One day he came in with a pan of dough to bake. Tom and myself were in the cabin. Tom was sitting on the bed. I was sitting on a block of wood. There were no chairs to sit on. When our neighbor, HILL, started to place wood in the stove Tom told him not to come here and bother us with his baking. When HILL heard him speak that way he picked up his pan of bread and started to leave. He was a quiet man and did not answer back. I told him to go on with his baking. He said, "I don't want you to get into trouble over me." I told him to go on and bake, that this was my cabin and stove. He finished his baking and then said, "I will not trouble you again." I was getting angry and I told to come and use my stove until he got his cabin built.
Tom's worst fault was that he would talk in a harsh tone. After HILL left I said to Tom, "Why did you talk so rough to him?" Then he said to me in an angry tone, "I don't want him in the cabin." We then argued over his coming again. "You heard me telling HILL to come." We were both getting warmed
up over the question. Tom made a move from where he was sitting toward me. I got up quickly and met him half way in the cabin. I said to him, "Don't you make a pass at me. If you do I will make it hot for you." We glared at each other for a while and then he went and sat down again.
Brother Tom often got into trouble with other men over his way of speaking He was nearly six feet tall, had broad shoulders and was well proportioned. He weighed 210 pounds. He had many rough and tumble fights in Pennsylvania coal fields. In a few days we forgot all about our disagreement and things went along smoothly until one day Tom received a letter from Pennsylvania. After reading it I could see he was disturbed. I asked him what the trouble was. He then told me that he had been going with a young woman by the name of Carrie GOUGE, an English girl, and was engaged to marry her. Now he was not going back. He gave me his reasons why. The letter tells me that Carrie went to a Sunday School picnic and walked back that evening with Morde PARCELL, a man Tom had a dislike for. I reasoned with him that he should not look at it in that way, but Tom was stubborn. At last he agreed to go back and investigate. I also told him that the first thing he should do was to talk to Carrie before he broke off the engagement. Tom was far from being pleased over the offer.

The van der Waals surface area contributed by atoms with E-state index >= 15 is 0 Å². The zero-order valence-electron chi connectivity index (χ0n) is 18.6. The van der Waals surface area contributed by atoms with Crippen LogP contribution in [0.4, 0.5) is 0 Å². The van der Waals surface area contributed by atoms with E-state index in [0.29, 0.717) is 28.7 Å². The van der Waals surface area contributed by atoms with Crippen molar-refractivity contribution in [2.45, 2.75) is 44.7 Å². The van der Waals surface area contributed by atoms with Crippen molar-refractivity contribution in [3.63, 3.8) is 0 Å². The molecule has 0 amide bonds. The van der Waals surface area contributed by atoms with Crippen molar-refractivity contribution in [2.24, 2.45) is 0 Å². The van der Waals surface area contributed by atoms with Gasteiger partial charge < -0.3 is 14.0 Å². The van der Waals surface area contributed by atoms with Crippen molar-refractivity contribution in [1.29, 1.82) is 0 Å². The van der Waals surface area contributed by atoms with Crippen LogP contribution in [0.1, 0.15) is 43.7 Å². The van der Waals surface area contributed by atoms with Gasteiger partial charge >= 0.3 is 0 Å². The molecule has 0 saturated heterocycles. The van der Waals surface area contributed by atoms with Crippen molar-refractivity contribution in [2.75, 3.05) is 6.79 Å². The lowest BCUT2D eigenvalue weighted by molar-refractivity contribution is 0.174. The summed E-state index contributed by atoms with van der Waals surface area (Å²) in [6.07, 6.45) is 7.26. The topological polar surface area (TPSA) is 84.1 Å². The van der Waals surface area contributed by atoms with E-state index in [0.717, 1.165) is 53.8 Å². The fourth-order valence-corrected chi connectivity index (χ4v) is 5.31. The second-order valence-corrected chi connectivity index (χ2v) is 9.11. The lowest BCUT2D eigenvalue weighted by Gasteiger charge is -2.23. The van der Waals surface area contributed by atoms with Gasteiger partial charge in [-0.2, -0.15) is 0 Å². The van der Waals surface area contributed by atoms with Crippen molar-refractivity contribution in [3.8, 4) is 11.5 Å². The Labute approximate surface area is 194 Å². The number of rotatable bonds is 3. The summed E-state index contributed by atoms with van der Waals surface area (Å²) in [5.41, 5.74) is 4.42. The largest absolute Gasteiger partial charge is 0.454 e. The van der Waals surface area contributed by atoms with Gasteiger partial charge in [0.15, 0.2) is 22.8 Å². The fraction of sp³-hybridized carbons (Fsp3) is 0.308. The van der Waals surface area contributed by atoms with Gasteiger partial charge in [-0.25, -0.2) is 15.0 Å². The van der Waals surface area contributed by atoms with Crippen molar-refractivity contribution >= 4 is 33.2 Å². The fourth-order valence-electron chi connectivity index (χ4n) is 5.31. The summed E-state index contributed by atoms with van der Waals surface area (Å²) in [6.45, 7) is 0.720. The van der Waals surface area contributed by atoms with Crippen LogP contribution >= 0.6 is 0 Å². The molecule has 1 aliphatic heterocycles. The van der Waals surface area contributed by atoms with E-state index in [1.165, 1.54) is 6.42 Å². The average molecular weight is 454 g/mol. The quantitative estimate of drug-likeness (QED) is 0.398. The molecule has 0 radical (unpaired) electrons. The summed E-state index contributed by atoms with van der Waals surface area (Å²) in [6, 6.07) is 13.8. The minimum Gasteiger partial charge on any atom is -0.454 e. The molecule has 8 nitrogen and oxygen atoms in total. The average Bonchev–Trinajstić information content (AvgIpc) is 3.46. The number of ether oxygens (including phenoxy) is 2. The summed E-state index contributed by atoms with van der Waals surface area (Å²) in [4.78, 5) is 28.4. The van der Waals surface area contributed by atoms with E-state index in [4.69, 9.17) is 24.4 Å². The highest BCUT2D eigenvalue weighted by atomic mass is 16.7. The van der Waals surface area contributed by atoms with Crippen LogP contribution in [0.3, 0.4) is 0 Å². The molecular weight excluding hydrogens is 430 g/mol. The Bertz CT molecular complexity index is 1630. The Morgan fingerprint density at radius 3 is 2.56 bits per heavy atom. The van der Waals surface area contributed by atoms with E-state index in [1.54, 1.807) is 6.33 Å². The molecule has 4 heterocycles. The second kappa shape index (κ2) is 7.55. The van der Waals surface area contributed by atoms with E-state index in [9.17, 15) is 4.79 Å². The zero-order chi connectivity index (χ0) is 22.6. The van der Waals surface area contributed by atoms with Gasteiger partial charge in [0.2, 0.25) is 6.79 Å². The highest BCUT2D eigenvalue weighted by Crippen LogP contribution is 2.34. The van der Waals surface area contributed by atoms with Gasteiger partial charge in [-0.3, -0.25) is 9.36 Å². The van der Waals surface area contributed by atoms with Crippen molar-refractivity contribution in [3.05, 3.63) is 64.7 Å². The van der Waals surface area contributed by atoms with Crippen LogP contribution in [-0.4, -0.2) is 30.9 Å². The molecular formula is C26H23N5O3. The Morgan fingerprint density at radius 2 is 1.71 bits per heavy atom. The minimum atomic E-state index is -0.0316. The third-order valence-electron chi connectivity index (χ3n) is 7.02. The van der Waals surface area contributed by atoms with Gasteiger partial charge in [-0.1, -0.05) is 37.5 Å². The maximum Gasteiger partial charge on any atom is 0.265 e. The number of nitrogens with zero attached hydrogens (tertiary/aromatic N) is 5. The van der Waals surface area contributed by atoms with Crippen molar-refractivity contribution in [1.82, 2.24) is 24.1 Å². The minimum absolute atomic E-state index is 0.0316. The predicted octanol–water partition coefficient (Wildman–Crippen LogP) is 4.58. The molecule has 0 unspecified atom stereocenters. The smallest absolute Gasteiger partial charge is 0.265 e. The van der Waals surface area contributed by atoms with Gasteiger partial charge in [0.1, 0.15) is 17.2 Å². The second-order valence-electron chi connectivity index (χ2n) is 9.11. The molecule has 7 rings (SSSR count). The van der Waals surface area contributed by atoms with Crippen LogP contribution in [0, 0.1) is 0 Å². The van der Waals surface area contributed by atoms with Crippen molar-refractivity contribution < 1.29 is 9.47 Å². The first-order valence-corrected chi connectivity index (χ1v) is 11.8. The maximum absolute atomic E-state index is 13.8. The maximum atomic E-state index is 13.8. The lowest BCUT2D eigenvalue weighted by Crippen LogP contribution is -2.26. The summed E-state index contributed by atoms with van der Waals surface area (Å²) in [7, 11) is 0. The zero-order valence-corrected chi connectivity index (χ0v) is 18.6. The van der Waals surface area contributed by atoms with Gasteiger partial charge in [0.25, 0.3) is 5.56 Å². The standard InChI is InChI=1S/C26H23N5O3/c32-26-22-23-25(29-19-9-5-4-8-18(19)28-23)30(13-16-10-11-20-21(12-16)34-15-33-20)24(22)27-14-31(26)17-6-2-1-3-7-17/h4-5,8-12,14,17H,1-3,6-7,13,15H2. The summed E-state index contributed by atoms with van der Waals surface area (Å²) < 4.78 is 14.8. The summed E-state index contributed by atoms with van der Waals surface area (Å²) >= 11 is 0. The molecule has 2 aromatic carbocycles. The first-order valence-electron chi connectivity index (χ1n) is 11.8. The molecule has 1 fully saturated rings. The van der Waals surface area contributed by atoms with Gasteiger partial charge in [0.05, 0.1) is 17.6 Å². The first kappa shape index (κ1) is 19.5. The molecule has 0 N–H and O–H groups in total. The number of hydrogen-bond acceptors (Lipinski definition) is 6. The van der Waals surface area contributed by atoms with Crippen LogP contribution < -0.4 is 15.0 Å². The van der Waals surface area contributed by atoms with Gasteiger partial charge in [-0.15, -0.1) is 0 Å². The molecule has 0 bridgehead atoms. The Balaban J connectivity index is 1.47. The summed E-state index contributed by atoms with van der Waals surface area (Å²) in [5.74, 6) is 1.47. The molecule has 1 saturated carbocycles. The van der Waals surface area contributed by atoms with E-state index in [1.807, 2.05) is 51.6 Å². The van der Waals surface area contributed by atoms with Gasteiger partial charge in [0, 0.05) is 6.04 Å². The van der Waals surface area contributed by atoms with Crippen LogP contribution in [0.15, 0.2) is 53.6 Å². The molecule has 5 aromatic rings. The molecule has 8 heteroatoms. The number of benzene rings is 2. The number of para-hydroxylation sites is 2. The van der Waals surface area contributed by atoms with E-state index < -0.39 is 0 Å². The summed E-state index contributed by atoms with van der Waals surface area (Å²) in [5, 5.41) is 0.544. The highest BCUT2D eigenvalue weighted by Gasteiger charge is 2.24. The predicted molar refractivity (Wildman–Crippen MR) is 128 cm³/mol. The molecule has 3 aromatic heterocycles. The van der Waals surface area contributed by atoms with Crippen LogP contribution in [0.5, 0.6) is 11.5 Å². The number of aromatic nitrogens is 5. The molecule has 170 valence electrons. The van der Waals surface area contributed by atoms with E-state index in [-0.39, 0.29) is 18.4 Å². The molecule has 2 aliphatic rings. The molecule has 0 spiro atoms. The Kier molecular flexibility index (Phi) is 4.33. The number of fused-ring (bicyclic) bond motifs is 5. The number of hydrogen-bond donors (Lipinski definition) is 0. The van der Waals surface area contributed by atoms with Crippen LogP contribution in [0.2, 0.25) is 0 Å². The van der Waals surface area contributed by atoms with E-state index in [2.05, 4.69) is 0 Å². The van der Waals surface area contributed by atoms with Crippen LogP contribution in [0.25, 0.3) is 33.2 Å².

At last the day came for us to leave. We had been down to Leadville and bought a new suit of clothes each and a complete outfit. As we were leaving the gulch, looking ahead, I noticed a flat pocketbook lying
in the path; I picked it up and found thirteen dollars in it. There were no railroads to Leadville at that time. We took the stage for Denver and said goodbye to Leadville. The horses traveled in relays as fast as they could make it. They were changed after so many miles. In a few minutes we were off again, but it was hard on the horses. Many could be seen dead lying on the road side. The road was very rough in many places and dangerous too. After we got out of the mountains it was pleasant traveling through the parks and then on to Denver. A few years ago, I walked through them by moonlight and could see coyotes sneaking along the way. As soon as we arrived at Denver, we bought our tickets for home by way of Niagara Falls as we wanted to see this sight. We arrived there on a bitter cold day. It was snowing and freezing. We could not linger there long. We had the pleasure of seeing those wonderful falls of water.
We arrived at Mahanoy City after ten days riding and found my wife and children well, but what a change had taken place from rocky surroundings to one of comfort and cleanliness. you would have to go there and see those things to be able to fully enjoy the change. When we arrived the mines were working and after a few days rest we went to work at a mine close by my home. Brother Tom began to display himself by dressing up in a top hat, bright colors, bright neckties and finishing up with a gent's cane. He went strolling along the streets sporting his earnings and visiting beer saloons. Tom was a talker. He could argue on most